Profile page for: Branimir Ćaćić | UNB

Branimir Ćaćić

Associate Professor

PhD

Mathematics and Statistics

Tilley Hall 434

Fredericton

bcacic@unb.ca
1 506 458 7330



Research interests

Differential geometry is a branch of mathematics that uses techniques from multivariable calculus and linear algebra to study geometric problems. In particular, it has allowed mathematicians and physicists to grapple with higher-dimensional curved spaces arising in a wide range of contexts including, most famously, Einstein’s general theory of relativity.

However, by the 1930s, the development of quantum mechanics had already led mathematicians and theoretical physicists to consider generalised spaces whose coordinates need not commute (in the sense that x times y need not equal y times x).

The mathematical key to constructing and studying these generalised spaces turned out to be functional analysis, an infinite-dimensional generalisation of classical linear algebra originating in the study of differential and integral equations.

The functional-analytic study of generalised spaces from the perspective of topology—properties of space preserved under continuous deformations—and of measure theory—properties of space related to integration—is well-established as the study of operator algebras, with remarkable applications in both mathematics and theoretical physics.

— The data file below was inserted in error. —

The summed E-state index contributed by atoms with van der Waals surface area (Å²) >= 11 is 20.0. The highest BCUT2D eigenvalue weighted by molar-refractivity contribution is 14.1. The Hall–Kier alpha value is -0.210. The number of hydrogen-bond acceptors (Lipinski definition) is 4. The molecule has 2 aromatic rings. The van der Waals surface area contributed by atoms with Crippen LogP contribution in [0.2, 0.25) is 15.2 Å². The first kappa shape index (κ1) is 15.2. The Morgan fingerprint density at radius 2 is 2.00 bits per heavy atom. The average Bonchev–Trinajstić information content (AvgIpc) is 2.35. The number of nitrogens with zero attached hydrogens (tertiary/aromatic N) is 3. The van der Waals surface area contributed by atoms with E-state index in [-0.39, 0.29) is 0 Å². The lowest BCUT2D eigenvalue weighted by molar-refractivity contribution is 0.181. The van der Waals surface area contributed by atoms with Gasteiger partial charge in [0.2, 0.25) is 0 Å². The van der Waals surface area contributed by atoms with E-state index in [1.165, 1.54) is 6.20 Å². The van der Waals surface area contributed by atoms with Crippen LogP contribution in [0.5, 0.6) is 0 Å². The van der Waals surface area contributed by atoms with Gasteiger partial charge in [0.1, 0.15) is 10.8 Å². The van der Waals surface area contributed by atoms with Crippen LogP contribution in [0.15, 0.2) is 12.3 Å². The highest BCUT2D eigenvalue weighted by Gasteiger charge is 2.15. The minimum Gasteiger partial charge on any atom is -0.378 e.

By contrast, noncommutative differential geometry, the functional-analytic study of generalised spaces from the perspective of differential geometry, is still very much in its infancy, though intriguing connections to number theory, theoretical particle physics, and the mathematics of signal processing have all come to light in the last ten years.

My own research is focussed on the development of noncommutative differential geometry and noncommutative gauge theory from the perspective of spectral triples and unbounded KK-theory; I am also interested in applications of noncommutative geometry to applied harmonic analysis, condensed matter physics, cosmology, and geometric group theory.